Here's how I came to slot racing and it's a much different story from the others that have been posted to this thread.
When I was ten, my father committed suicide and two years later my mother had a nervous breakdown and had to be placed in a psychiatric hospital for quite some time. We three kids avoided the orphanage only because our maternal grandparents took us in and moved us to Nashville, TN, in 1966.
Shortly thereafter I stumbled upon a large American Model Raceways franchise facility in a local mall and was completely mesmerized. This raceway had a 220-foot Sovereign (commonly termed a "Purple Mile" today) as well as two other AMR tracks (a Black and a Yellow IIRC; but I can't recall ever racing on either of the smaller tracks as we concentrated on the big one).
As far as I can recall, the first and only car kit I ever purchased was via mail order from AutoWorld: a 1/24 scale Hussein kit by Dynamic (I think). I became friends with another 12-year-old racer there, who was kind enough to teach me how to solder and scratchbuild and from then on, I made all of my own chassis and cars.
I raced in Nashville until my HS years, by which time the local commercial tracks had pretty much all disappeared.
When I came to Atlanta in 1972 to attend Ga Tech, I found to my delight that there was still a raceway in the area, in Decatur, GA, and I built up a few cars to race. Soon school began to take more time, and the Decatur Speedway crowd didn't take too well to an experienced scratchbuilder crashing their party, so I stopped racing after a few months.
About 1988, I was attending a train show in the Atlanta area when I came upon a display for Ga Hobby Center in Fayetteville, GA, showing his original AMR Purple Mile. I was so excited I left the train show and drove the 50 miles to the raceway. After spending a fair sum at the counter, I left with enough parts to build up a couple of cars and have raced pretty steadily ever since (with a few extended breaks from the hobby every few years).
Here in the States, the commercial tracks are pretty ephemeral, and as one closed, I'd move to another for my weekly racing fix. From the middle of the 90s, most of my racing has been as part of various traveling series, racing at a different track every month. This is a great way to improve ones skills, as it is imperative to become adept at quickly dialing-in one's cars to new or unfamiliar tracks.
Almost all of my racing has been in the 1/24 scale commercial arena and in fact, I believe I have owned only two 1/32 cars over the last 35 years, both of which I still have. For me, the appeal of slot racing is in the competition rather than the scale aspect. There is something uplifting and zen-like, even addictive, about the level of concentration necessary to drive a slot car at 10-10ths. I know a number of 1:1 racers who say that it is a far higher level on concentration than they need to race their full-sized vehicles.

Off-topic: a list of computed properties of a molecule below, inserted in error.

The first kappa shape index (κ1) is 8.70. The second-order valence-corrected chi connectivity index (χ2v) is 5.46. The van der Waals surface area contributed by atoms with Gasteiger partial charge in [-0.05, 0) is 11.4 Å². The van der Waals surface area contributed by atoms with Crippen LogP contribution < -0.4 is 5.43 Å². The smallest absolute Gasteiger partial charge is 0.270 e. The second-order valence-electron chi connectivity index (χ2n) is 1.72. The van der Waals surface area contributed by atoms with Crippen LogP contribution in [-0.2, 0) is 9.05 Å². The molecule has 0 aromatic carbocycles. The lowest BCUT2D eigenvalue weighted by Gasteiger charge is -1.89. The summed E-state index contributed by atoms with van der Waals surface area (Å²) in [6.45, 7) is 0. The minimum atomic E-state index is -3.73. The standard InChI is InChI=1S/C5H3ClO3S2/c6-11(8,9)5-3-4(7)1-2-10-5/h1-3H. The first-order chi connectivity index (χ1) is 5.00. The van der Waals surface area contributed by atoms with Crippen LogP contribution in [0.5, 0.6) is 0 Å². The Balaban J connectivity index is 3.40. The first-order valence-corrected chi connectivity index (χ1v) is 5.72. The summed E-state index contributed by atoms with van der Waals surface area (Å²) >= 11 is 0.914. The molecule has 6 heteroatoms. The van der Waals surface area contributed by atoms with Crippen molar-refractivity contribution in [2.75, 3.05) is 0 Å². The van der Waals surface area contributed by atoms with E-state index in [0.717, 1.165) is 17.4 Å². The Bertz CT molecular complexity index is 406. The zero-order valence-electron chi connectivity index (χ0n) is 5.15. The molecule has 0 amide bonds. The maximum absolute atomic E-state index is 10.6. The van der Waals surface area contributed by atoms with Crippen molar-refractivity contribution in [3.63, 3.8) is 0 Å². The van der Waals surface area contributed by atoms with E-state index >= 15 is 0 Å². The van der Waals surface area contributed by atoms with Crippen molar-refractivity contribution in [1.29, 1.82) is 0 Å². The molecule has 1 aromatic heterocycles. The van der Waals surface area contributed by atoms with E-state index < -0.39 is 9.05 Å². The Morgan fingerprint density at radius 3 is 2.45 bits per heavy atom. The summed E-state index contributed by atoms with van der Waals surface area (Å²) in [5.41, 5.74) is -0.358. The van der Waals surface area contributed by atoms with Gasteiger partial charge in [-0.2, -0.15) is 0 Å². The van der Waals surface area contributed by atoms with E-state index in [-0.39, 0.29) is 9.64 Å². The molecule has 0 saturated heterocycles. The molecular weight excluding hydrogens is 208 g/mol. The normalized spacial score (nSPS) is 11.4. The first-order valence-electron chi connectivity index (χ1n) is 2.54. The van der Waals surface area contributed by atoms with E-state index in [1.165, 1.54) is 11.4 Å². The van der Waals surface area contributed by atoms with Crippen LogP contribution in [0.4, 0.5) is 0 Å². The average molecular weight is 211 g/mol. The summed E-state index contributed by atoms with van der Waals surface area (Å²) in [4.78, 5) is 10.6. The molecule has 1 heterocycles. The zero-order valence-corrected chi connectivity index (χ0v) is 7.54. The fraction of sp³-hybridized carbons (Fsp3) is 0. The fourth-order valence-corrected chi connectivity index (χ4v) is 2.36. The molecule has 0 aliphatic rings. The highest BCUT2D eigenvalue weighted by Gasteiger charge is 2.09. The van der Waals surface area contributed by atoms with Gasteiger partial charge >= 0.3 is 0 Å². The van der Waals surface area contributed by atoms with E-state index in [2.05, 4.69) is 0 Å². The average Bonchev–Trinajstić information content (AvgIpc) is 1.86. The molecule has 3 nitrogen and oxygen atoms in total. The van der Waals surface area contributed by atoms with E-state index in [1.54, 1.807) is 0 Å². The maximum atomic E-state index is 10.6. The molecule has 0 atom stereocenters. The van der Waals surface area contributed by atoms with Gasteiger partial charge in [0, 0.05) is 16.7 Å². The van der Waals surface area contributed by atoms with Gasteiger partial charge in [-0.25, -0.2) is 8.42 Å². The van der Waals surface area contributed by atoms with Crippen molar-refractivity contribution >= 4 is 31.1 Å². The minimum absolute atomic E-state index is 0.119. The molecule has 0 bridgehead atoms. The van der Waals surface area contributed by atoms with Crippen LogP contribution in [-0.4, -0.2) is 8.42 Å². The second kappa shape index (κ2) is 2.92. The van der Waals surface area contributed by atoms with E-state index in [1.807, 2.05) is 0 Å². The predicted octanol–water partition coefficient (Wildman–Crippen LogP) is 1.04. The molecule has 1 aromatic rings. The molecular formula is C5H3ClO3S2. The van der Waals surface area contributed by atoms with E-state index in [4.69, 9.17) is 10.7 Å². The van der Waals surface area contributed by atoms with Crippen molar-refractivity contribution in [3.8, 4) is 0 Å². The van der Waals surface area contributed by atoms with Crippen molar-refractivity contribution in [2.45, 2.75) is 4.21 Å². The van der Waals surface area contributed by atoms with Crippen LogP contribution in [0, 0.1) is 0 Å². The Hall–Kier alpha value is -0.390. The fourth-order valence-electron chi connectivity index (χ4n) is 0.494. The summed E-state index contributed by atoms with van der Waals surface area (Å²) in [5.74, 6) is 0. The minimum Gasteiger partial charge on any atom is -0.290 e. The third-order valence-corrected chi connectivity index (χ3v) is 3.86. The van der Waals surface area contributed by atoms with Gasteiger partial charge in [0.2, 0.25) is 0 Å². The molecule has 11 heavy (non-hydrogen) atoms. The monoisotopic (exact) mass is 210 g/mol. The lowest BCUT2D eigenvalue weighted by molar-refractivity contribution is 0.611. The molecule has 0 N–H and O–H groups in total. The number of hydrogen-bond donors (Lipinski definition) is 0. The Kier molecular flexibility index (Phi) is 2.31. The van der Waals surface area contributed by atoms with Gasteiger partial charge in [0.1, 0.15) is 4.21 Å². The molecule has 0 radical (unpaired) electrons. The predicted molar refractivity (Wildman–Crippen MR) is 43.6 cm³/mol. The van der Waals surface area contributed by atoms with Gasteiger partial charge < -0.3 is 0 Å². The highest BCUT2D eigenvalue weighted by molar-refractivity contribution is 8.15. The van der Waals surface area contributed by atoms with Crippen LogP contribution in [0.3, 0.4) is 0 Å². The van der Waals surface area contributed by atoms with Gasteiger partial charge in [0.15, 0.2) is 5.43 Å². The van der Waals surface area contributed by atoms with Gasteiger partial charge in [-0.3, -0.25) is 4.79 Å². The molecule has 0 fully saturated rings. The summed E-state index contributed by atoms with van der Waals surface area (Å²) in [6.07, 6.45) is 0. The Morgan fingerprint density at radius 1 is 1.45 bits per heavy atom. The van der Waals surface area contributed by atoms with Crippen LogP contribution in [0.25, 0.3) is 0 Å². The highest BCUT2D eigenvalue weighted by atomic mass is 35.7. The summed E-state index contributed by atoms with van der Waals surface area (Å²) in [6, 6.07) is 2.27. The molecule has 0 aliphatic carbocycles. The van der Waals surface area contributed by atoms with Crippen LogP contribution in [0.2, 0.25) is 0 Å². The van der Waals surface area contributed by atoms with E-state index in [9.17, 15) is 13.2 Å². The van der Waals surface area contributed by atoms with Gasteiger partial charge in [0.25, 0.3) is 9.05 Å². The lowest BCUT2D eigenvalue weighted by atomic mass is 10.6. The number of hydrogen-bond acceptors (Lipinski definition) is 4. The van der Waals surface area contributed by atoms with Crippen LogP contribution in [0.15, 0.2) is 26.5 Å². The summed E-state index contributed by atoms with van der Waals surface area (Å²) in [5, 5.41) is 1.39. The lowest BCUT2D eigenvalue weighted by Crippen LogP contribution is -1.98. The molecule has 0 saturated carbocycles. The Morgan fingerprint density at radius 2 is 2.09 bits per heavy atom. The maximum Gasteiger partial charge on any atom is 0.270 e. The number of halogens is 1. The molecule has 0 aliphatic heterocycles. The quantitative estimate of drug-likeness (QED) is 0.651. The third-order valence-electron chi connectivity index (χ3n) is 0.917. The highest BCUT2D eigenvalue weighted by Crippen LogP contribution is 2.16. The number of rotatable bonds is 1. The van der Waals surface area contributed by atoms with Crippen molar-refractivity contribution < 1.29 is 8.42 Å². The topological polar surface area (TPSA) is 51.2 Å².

As I approach the 50th anniversary of my natal event, it is clear that the faculties (primarily vision) have declined and that my driving skills are not what they once were. Much of the pleasure I get from the hobby now is from the building aspects: chassis and motors. Russell's comments regarding the death of scratchbuilding are exactly how I feel.
QUOTE When I was ten, my father committed suicide and two years later my mother had a nervous breakdown and had to be placed in a psychiatric hospital for quite some time. We three kids avoided the orphanage only because our maternal grandparents took us in and moved us to Nashville, TN, in 1966.
If anyone thinks he has problems, read the above twice and always think that as long as we have the opportunity to play with little cars, we have NO problems.
To answer some of the comments and questions:
I was indeed very fortunate to often be at the right place at the right time, and I was extremely lucky to live a very interesting, multi-faceted life. I could die today with a smile on my face and counting my blessings, even as I just got hit with this partial blindness that descended on me a couple of weeks ago, that will almost certainly end my full-size racing days, to the greatest relief of my wife.
I was hired by Heller, the kit maker, in 1965 after reading an ad in a newspaper. I was very enthusiastic and very opinionated already and pushed a program of 1/24 scale model cars for 6 months until I was given an OK. My first was an Alpine-Renault (never say Renault-Alpine please!) A210 long-tail 1966 Le Mans car with the Gordini twin-cam. For this I was sent to Dieppe and spent 4 days measuring the works cars and photographing them. The Heller kit had many new features that were later copied by top kit makers: sepatate plated rims and wheel centers (so that the polished rims benefit from a clearly defined line), real rubber safety belts and even a real windshield rubber moulding! But the best was that the shock absorbers really worked and one had to form coil springs around a piece of sprue and fit them over the shocks. Never before had any real metal springs been available in a model kit (AMT used to mould them as a glob of plastic), even in the intricate Japanese ones. Tamiya jumped on this and other details such as functioning U-joints from this Alpine in their ground-breaking 1/12-scale Honda F1 in 1968.